Amanda vs. Food: Seaweed

Dulse
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Seaweed. An exotic food to eat?

Well no, not really. People all around the world eat it regularly.

I am not one of those people, however.

Dulse, seaweed

I didn’t have to go to Asia or the South Pacific to try seaweed. In fact, my first encounter with this salty sea plant happened in Saint John, New Brunswick at the City Market. At this market, you can buy everything from artwork to produce to maple syrup to — yup, you guessed it — seaweed.

Saint John City Market

It’s a special kind of seaweed, too — a red seaweed called Dulse that is native to the northern Atlantic coast.

According to a sign at the market, Dulce is a sea vegetable that is grown at low tide, taking root on rocks. The seaweed is harvested from June to November by hand and then sun-dried for 6 hours. It is eaten as-is, “like you would potato chips,” or can be toasted, or used as seasoning in salads or soups.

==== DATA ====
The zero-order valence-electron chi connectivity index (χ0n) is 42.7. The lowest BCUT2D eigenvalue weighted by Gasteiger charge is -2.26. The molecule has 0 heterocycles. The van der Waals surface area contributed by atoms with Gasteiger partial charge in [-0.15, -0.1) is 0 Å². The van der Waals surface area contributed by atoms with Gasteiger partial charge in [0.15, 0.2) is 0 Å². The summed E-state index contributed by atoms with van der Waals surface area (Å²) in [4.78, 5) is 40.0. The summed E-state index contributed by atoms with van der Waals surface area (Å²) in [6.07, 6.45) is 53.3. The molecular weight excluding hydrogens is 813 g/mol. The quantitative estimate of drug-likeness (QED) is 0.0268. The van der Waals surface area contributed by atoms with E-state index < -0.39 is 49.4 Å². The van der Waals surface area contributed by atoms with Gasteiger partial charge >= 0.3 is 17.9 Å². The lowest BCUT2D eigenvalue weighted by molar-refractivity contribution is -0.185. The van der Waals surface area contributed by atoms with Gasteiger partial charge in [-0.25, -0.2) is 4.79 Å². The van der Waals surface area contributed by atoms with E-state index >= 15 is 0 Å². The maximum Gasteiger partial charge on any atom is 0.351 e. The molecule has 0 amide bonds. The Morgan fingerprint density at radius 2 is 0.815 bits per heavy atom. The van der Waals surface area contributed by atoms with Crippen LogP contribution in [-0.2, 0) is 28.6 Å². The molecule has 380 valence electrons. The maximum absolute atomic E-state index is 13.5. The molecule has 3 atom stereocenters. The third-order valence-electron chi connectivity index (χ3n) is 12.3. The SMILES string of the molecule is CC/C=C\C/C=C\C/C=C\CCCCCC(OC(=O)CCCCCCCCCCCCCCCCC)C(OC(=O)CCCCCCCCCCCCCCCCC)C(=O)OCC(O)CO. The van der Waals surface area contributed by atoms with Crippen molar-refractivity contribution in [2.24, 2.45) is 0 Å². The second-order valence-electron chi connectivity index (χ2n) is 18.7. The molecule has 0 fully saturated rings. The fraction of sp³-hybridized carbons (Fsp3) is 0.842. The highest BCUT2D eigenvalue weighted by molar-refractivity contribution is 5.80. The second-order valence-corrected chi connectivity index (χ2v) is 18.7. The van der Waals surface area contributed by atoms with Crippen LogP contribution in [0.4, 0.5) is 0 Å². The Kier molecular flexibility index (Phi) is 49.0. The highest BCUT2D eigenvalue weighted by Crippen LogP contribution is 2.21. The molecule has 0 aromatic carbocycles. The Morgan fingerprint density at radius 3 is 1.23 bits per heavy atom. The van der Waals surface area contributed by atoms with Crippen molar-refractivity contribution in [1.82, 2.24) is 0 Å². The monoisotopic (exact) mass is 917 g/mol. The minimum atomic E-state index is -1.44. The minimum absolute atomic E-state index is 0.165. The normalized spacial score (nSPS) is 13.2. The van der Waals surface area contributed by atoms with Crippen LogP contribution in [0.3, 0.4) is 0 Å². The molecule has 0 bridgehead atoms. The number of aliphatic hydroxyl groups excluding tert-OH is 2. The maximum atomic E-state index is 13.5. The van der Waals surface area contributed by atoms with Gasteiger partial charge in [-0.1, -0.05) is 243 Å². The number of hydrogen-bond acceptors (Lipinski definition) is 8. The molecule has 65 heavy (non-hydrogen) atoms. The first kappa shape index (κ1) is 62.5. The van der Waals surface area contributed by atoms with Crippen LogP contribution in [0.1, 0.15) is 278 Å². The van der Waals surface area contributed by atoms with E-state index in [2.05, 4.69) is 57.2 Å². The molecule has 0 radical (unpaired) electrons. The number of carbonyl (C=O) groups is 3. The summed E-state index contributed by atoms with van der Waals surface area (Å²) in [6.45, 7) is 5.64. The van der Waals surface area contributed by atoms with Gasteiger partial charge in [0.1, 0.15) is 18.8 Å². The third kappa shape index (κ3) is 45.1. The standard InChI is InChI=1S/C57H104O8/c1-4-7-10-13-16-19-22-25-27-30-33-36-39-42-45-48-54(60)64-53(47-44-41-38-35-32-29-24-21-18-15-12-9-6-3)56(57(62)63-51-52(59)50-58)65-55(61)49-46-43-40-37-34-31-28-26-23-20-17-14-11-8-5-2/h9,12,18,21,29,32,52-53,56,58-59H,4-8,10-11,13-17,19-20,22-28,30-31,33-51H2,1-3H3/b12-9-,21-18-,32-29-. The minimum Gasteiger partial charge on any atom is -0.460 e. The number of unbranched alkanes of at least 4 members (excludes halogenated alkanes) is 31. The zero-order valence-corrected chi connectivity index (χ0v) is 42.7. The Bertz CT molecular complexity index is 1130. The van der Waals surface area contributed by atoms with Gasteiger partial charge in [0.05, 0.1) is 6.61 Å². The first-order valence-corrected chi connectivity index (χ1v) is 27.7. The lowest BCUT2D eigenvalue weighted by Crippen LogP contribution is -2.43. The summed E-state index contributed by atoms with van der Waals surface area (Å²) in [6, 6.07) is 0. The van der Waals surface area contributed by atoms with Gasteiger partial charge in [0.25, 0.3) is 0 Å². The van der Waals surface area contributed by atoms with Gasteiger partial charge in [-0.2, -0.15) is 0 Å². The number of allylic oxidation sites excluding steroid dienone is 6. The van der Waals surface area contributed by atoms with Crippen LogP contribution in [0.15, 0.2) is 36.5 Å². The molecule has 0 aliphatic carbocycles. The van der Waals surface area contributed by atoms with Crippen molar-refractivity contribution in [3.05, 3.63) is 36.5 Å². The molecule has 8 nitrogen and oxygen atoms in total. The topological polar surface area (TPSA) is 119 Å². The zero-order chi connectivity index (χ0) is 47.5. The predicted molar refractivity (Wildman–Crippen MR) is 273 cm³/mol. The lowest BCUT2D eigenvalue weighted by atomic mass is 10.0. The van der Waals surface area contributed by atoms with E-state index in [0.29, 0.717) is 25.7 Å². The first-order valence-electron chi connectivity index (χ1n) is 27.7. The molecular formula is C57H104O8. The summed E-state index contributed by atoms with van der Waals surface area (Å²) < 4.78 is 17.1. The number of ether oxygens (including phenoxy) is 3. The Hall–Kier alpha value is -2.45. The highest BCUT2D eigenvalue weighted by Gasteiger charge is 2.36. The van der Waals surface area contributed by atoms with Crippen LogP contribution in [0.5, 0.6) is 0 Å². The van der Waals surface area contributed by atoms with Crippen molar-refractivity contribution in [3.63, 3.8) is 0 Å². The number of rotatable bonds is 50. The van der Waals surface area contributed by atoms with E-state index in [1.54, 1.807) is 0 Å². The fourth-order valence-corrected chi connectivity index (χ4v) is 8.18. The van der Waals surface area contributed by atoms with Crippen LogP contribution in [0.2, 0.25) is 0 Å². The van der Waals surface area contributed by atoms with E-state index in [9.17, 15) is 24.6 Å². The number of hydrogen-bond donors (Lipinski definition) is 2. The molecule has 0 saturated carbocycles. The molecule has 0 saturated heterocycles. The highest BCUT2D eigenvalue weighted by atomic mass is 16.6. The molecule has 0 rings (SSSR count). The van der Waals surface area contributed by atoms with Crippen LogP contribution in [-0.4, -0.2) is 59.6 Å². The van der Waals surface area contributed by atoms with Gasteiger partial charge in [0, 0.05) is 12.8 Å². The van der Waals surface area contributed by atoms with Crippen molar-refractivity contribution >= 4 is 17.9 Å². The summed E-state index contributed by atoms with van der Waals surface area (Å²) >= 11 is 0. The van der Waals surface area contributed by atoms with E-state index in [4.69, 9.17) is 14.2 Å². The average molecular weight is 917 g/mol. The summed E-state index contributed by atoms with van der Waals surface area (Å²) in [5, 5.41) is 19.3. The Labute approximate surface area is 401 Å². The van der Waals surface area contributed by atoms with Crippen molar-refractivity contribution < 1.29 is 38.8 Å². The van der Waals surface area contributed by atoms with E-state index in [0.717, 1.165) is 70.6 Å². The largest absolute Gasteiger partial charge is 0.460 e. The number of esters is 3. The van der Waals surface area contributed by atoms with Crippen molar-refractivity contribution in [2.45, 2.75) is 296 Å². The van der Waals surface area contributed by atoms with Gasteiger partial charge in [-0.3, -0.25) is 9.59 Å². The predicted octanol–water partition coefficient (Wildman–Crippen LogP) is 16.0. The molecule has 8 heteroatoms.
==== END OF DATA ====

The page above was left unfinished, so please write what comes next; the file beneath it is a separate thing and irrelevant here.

Dulse, seaweed

Seaweed as a snack food? I was skeptical.

But I decided I had to try it.

The verdict? Dulse is salty, sort of bitter, and basically tastes like you’re eating the ocean.

Did I like it? Well, you’ll have to watch the video below to find out!

Definitely an acquired taste.

 

Have YOU ever tried seaweed anywhere in the world?

 

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